It has been difficult for transgender patients to get the healthcare they need in a variety of areas including hormones, sexual health, etc. Because there is discrimination and stigma around transgender patients, many choose not to seek medical care and instead attempt unsafe procedures such as DIY hormones (“Sketchy Pharmacies are Selling Hormones to Transgender People”). Others choose not to seek healthcare because it is so costly and insurance is difficult to attain due to discrimination or does not cover the costs of transitioning.

There have been a couple of articles I’ve found that speak of the role pharmacists have in transgender persons’ health and what pharmacists can do if they do have transgender patients. Overall, the training of healthcare providers in transgender health has been minimal, if any at all. It is important that pharmacists, though not healthcare providers, should also receive training in addressing transgender patients with respect, knowledge, and kindness. From my (limited) experience in college and on a pharmacy track, I have not seen transgender patients/health as even a small segment in my lectures or anything related to my profession. I had to Google search to come up with anything linking pharmacists and transgender patients. I wanted to write this blog post to inform future pharmacists – whether people of my class or not, current pharmacists, and possibly anyone in the healthcare profession, of basic courtesy and possible steps to ensure the comfort of their patient(s).

  • Pharmacy is very patient-focused and thus the care and satisfaction of the patient is crucial. Always ask for preferred pronouns and any preferred name. Transgender patients often understand that their name on their medical records cannot be changed unless legally changed, so confirming both their legal name as well as preferred name is ideal.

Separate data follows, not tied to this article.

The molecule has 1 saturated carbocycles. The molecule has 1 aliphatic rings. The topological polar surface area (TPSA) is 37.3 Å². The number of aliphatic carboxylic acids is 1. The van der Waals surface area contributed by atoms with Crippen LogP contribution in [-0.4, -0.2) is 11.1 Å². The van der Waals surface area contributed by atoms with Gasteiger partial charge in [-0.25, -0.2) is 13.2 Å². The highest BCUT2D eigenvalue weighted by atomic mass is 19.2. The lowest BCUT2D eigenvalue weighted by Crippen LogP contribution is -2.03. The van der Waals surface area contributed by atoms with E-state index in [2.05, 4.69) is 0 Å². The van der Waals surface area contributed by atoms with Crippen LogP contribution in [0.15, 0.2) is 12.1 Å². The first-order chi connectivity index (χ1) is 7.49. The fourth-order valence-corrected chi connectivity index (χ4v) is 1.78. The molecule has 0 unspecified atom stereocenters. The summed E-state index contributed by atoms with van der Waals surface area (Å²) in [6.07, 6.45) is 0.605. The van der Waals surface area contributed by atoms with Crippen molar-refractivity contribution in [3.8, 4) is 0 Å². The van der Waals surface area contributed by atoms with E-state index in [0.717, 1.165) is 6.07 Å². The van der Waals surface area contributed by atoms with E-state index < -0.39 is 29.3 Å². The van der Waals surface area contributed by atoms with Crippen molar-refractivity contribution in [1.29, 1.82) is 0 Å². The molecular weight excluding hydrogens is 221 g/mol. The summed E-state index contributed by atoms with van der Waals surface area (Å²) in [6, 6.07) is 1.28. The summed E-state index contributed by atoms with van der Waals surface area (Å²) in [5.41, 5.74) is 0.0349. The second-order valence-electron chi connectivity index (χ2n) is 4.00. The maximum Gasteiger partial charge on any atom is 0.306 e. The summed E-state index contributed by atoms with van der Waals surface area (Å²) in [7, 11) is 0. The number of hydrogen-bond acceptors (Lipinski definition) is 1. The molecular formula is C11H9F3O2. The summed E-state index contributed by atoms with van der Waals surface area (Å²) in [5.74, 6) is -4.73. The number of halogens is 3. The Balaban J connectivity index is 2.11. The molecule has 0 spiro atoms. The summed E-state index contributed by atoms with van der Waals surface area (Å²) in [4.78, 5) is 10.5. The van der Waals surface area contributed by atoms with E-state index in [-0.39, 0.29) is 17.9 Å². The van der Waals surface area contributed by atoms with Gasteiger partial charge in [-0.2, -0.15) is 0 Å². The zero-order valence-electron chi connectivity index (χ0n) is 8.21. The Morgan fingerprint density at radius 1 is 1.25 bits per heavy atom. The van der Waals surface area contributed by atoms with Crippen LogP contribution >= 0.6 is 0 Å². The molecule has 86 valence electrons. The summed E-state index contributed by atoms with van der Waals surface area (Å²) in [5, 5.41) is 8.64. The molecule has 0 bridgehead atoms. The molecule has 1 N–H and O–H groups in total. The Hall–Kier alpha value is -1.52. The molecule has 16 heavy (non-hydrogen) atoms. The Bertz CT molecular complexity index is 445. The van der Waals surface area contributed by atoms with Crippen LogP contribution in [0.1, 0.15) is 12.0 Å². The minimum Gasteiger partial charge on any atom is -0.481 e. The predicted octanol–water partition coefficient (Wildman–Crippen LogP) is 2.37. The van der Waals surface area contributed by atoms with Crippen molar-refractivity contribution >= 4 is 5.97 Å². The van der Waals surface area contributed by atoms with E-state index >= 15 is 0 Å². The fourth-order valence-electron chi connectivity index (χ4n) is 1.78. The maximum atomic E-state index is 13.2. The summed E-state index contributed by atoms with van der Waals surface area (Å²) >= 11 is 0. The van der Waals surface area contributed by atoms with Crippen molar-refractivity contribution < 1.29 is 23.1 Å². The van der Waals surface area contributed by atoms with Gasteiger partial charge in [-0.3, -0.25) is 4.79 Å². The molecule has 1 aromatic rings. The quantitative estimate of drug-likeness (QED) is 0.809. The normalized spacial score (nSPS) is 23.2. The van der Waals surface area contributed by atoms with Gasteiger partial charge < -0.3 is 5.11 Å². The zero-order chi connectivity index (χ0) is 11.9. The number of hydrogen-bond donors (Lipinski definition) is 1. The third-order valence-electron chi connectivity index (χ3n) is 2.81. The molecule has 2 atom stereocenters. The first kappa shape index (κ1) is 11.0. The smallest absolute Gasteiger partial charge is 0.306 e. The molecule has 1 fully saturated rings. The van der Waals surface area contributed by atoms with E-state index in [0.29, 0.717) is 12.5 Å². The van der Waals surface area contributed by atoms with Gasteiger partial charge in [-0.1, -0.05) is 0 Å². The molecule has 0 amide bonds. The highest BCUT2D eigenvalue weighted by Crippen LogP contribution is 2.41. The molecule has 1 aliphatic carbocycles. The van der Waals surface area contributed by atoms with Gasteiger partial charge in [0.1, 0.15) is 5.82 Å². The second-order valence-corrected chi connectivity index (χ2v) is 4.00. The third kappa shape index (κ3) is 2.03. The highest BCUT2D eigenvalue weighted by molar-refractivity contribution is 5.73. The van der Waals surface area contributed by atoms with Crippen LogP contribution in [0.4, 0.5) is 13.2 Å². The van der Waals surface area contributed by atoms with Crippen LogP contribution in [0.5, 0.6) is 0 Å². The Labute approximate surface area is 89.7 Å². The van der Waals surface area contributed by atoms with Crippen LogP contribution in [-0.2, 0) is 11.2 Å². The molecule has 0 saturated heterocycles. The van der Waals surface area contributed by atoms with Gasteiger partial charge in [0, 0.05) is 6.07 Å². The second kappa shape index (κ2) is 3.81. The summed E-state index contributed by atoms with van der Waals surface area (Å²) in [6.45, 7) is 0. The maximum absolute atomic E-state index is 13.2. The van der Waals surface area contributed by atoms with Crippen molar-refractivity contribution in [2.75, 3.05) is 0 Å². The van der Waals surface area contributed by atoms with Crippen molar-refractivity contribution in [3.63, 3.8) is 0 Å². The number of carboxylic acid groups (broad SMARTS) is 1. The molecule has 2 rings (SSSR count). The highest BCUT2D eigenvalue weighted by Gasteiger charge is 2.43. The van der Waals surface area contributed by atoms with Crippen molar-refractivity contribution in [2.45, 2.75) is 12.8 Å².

• If in the case of calling a patient in from a waiting room, using last names is a great way to be discreet as well as inclusive.
  • If you are transferring the patient to different personnel, try to be polite in informing them about the preferred name and pronouns. This may be through a note written on the paper/electronic medical records or in private conversation beforehand.
  • Asking questions that are not pertinent to your counseling is already ill-advised, thus questions about their personal life (even when just out of curiosity) are not acceptable. This also is a no-brainer when discussing anything about your patients to others that are not a part of your patients’ healthcare team.
  • Inform yourself about transgender persons and the transition steps they make take so that your care for the patient is as up-to-date as possible.
  • Create an open and accepting environment within your pharmacy. Let your staff know that discrimination is not tolerated.

No matter what, patients deserve respect and transgender patients are not excluded. Treat them as you would any other patient and be understanding of all situations.

Other articles you can read if you’d like more in-depth information on the relationship between pharmacists and transgender patients:

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